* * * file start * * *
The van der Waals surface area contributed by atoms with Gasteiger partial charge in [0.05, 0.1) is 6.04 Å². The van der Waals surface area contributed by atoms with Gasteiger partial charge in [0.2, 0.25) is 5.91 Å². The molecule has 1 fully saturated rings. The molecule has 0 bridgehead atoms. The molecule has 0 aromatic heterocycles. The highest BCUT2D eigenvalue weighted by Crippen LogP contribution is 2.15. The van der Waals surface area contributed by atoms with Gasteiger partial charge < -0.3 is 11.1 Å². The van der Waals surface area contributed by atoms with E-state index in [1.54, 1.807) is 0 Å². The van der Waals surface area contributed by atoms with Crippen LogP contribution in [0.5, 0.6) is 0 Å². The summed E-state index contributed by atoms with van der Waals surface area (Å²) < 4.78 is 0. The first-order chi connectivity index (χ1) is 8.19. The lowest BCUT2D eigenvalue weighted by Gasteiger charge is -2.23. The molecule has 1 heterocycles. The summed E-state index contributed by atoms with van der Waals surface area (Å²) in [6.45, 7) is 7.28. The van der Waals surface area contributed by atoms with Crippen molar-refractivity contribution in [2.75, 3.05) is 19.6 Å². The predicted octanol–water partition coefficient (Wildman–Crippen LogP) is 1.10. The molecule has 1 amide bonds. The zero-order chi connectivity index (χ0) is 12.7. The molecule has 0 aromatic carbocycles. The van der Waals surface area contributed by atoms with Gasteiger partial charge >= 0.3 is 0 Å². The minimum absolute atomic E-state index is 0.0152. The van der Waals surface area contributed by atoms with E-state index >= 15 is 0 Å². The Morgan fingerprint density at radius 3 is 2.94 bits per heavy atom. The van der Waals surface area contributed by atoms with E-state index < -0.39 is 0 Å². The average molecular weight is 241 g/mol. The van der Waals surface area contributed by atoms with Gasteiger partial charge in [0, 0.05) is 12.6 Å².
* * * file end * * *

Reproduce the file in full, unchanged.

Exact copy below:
The van der Waals surface area contributed by atoms with Gasteiger partial charge in [0.05, 0.1) is 6.04 Å². The van der Waals surface area contributed by atoms with Gasteiger partial charge in [0.2, 0.25) is 5.91 Å². The molecule has 1 fully saturated rings. The molecule has 0 bridgehead atoms. The molecule has 0 aromatic heterocycles. The highest BCUT2D eigenvalue weighted by Crippen LogP contribution is 2.15. The van der Waals surface area contributed by atoms with Gasteiger partial charge < -0.3 is 11.1 Å². The van der Waals surface area contributed by atoms with E-state index in [1.54, 1.807) is 0 Å². The van der Waals surface area contributed by atoms with Crippen LogP contribution in [0.5, 0.6) is 0 Å². The summed E-state index contributed by atoms with van der Waals surface area (Å²) < 4.78 is 0. The first-order chi connectivity index (χ1) is 8.19. The lowest BCUT2D eigenvalue weighted by Gasteiger charge is -2.23. The molecule has 1 heterocycles. The summed E-state index contributed by atoms with van der Waals surface area (Å²) in [6.45, 7) is 7.28. The van der Waals surface area contributed by atoms with Crippen molar-refractivity contribution in [2.75, 3.05) is 19.6 Å². The predicted octanol–water partition coefficient (Wildman–Crippen LogP) is 1.10. The molecule has 1 amide bonds. The zero-order chi connectivity index (χ0) is 12.7. The molecule has 0 aromatic carbocycles. The van der Waals surface area contributed by atoms with Gasteiger partial charge >= 0.3 is 0 Å². The minimum absolute atomic E-state index is 0.0152. The van der Waals surface area contributed by atoms with E-state index >= 15 is 0 Å². The Morgan fingerprint density at radius 3 is 2.94 bits per heavy atom. The van der Waals surface area contributed by atoms with E-state index < -0.39 is 0 Å². The average molecular weight is 241 g/mol. The van der Waals surface area contributed by atoms with Gasteiger partial charge in [0, 0.05) is 12.6 Å².